That would cut off funding for 1,400 veterans in the state. Transferring to other schools is a dicey proposition. Credits may not be accepted, an appropriate school may not be close enough, Cal Grant opportunities may be lost. Time and money are almost certainly wasted.
The department's action was triggered by a Securities and Exchange Commission (SEC) complaint (pdf) filed against the operator of more than 135 schools in 39 states, with enrollment of 57,000, just days before. The schools operate under the names ITT Technical Institute and Daniel Webster College.
The SEC charged that ITT “engaged in a fraudulent scheme and course of business and made various false and misleading statements and omissions to defraud ITT's investors by concealing the extraordinary failure of two off-balance-sheet student loan programs, and the looming effect of that failure on ITT's financial condition.”
The complaint echoed allegations made against Corinthian, the predatory company that targeted low-income students and veterans because they had access to state and federal education financial assistance. Federal money accounted for nearly half of Corinthian’s annual revenue.
Corinthian, once more than 120 schools strong, closed last month. It was the first of the big for-profits to go down, five years after 39 state attorneys general launched a campaign against them. The U.S. Senate joined in with a scathing report (pdf) in 2012 that questioned 30 operations with high drop-out rates, questionable programs and targeting of non-traditional students who piled up loads of debt.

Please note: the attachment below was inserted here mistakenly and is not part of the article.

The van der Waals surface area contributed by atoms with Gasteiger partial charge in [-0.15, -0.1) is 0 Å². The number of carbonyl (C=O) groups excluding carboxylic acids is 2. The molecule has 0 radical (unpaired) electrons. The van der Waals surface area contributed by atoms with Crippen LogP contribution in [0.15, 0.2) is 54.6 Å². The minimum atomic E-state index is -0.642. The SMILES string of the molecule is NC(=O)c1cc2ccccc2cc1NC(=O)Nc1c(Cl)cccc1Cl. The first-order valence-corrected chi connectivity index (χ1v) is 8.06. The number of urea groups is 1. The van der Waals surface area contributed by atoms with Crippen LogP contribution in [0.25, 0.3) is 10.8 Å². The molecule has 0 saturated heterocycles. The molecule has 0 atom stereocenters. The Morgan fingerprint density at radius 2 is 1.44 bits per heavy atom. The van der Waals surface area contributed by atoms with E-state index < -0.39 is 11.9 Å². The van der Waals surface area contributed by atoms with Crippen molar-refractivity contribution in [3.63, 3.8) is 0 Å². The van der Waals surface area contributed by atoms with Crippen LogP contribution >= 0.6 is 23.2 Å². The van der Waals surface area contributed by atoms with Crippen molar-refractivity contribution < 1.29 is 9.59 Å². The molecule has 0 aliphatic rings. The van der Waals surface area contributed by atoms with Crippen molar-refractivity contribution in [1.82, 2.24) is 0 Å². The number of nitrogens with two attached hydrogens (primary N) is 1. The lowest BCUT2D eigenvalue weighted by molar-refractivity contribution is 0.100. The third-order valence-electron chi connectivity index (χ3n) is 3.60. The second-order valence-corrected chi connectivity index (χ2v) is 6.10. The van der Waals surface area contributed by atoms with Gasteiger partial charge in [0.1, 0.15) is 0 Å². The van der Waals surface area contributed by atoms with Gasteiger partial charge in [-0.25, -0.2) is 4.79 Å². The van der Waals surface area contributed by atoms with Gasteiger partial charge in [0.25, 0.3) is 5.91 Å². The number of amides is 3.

CalVet took its action because ITT had not submitted audited financial statements, as required by the SEC and the U.S. Department of Education. The company has until July 13 to provide the reports or it can't be a VA provider in the state. ITT “vehemently disagreed” with the SEC's assessment and said it was “eager to have the court clear our reputation.”
After the SEC announcement, Congresswoman Jackie Speier (D-California) “strongly” urged the Education Department to conduct an investigation of ITT. Her letter (pdf) to Education Secretary Arne Duncan sounded certain of what would be found. “This company has engaged in deceptive and predatory lending practices, pushing students into high-interest loans they know cannot be repaid, at vast taxpayer expense,” she wrote.
She noted that the programs cited by the SEC provide zero-interest loans to new students, which have to be repaid by the end of their first school year. When inevitably those payments aren't made, the students are directed into new high-interest loans to pay of the old no-interest loans. They come due at the end of the second year.
ITT used private money to fund the programs and attracted investors by guaranteeing repayment. The SEC action raises many of the same complaints made by the Consumer Financial Protection Bureau in a 2014 lawsuit against ITT, a point emphasized by Speier.
She doesn't want the Education Department to wait a year to take action, the way it did with Corinthian. The SEC investigated them in 2013. ITT's stock price dropped 55% in the past month.